The Network Information fields indicate where a remote logon request originated. Workstation name is not always available and may be left blank in some cases.

    The authentication information fields provide detailed information about this specific logon request.
     - Transited services indicate which intermediate services have participated in this logon request.
     - Package name indicates which sub-protocol was used among the NTLM protocols.
     - Key length indicates the length of the generated session key. This will be 0 if no session key was requested.

    ~~~~~~~~~

    EVENT ID 342
    Source AD FS
    Log name AD FS/Admin
    Task Category Logon
    Computer ADFSSERVER
    1/26/2015 - 6:15 AM

    Token validation failed. 

    Additional Data

    Token Type:
    http://schemas.microsoft.com/ws/2006/05/identitymodel/tokens/UserName
    %Error message:
    johndoe@company.com-The user name or password is incorrect

    Exception details:
    System.IdentityModel.Tokens.SecurityTokenValidationException: johndoe@company.com ---> System.ComponentModel.Win32Exception: The user name or password is incorrect
       at Microsoft.IdentityServer.Service.Tokens.LsaLogonUserHelper.GetLsaLogonUserHandle(SafeHGlobalHandle pLogonInfo, Int32 logonInfoSize, SafeCloseHandle& tokenHandle, SafeLsaReturnBufferHandle& profileHandle)
       at Microsoft.IdentityServer.Service.Tokens.LsaLogonUserHelper.GetLsaLogonUserInfo(SafeHGlobalHandle pLogonInfo, Int32 logonInfoSize, DateTime& nextPasswordChange, DateTime& lastPasswordChange, String authenticationType, String issuerName)
       at Microsoft.IdentityServer.Service.Tokens.LsaLogonUserHelper.GetLsaLogonUser(UserNameSecurityToken token, DateTime& nextPasswordChange, DateTime& lastPasswordChange, String issuerName)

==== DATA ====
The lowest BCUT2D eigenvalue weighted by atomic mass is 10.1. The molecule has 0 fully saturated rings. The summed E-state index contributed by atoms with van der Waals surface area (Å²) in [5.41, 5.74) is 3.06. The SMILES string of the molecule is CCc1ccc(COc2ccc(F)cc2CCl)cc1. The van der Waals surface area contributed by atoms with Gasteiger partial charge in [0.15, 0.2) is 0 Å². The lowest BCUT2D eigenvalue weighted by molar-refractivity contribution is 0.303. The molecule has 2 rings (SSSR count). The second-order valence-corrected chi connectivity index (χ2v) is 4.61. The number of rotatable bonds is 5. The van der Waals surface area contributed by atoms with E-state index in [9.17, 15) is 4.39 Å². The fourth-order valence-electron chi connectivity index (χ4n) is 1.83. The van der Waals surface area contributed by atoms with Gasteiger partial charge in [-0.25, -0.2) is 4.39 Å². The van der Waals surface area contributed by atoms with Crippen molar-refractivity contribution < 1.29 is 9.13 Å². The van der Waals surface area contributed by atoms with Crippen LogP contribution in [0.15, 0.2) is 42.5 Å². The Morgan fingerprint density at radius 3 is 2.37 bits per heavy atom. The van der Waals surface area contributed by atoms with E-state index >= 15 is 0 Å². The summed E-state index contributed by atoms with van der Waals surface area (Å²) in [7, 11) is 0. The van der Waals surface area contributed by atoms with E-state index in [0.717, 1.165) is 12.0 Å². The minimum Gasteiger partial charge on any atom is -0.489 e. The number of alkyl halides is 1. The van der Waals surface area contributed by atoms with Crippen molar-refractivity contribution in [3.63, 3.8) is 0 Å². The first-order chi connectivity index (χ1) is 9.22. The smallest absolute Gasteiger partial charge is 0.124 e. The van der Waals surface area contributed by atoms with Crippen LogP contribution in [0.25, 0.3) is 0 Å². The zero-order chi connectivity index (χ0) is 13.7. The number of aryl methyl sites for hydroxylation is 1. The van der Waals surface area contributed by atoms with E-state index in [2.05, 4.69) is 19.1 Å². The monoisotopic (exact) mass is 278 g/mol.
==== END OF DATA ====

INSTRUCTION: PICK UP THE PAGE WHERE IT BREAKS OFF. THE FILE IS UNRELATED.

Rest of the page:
at Microsoft.IdentityServer.Service.Tokens.MSISWindowsUserNameSecurityTokenHandler.ValidateTokenInternal(SecurityToken token)
       --- End of inner exception stack trace ---
       at Microsoft.IdentityServer.Service.Tokens.MSISWindowsUserNameSecurityTokenHandler.ValidateTokenInternal(SecurityToken token)
       at Microsoft.IdentityServer.Service.Tokens.MSISWindowsUserNameSecurityTokenHandler.ValidateToken(SecurityToken token)

    System.ComponentModel.Win32Exception (0x80004005): The user name or password is incorrect
       at Microsoft.IdentityServer.Service.Tokens.LsaLogonUserHelper.GetLsaLogonUserHandle(SafeHGlobalHandle pLogonInfo, Int32 logonInfoSize, SafeCloseHandle& tokenHandle, SafeLsaReturnBufferHandle& profileHandle)
       at Microsoft.IdentityServer.Service.Tokens.LsaLogonUserHelper.GetLsaLogonUserInfo(SafeHGlobalHandle pLogonInfo, Int32 logonInfoSize, DateTime& nextPasswordChange, DateTime& lastPasswordChange, String authenticationType, String issuerName)
       at Microsoft.IdentityServer.Service.Tokens.LsaLogonUserHelper.GetLsaLogonUser(UserNameSecurityToken token, DateTime& nextPasswordChange, DateTime& lastPasswordChange, String issuerName)
       at Microsoft.IdentityServer.Service.Tokens.MSISWindowsUserNameSecurityTokenHandler.ValidateTokenInternal(SecurityToken token)

    Wednesday, January 27, 2016 7:03 PM

Answers

  • Have you looked at this ?

    http://blogs.technet.com/b/pie/archive/2016/02/02/track-down-the-source-of-adfs-lockouts.aspx


    __________________________________________

    Please mark as Answer if this answers your question

    Regards,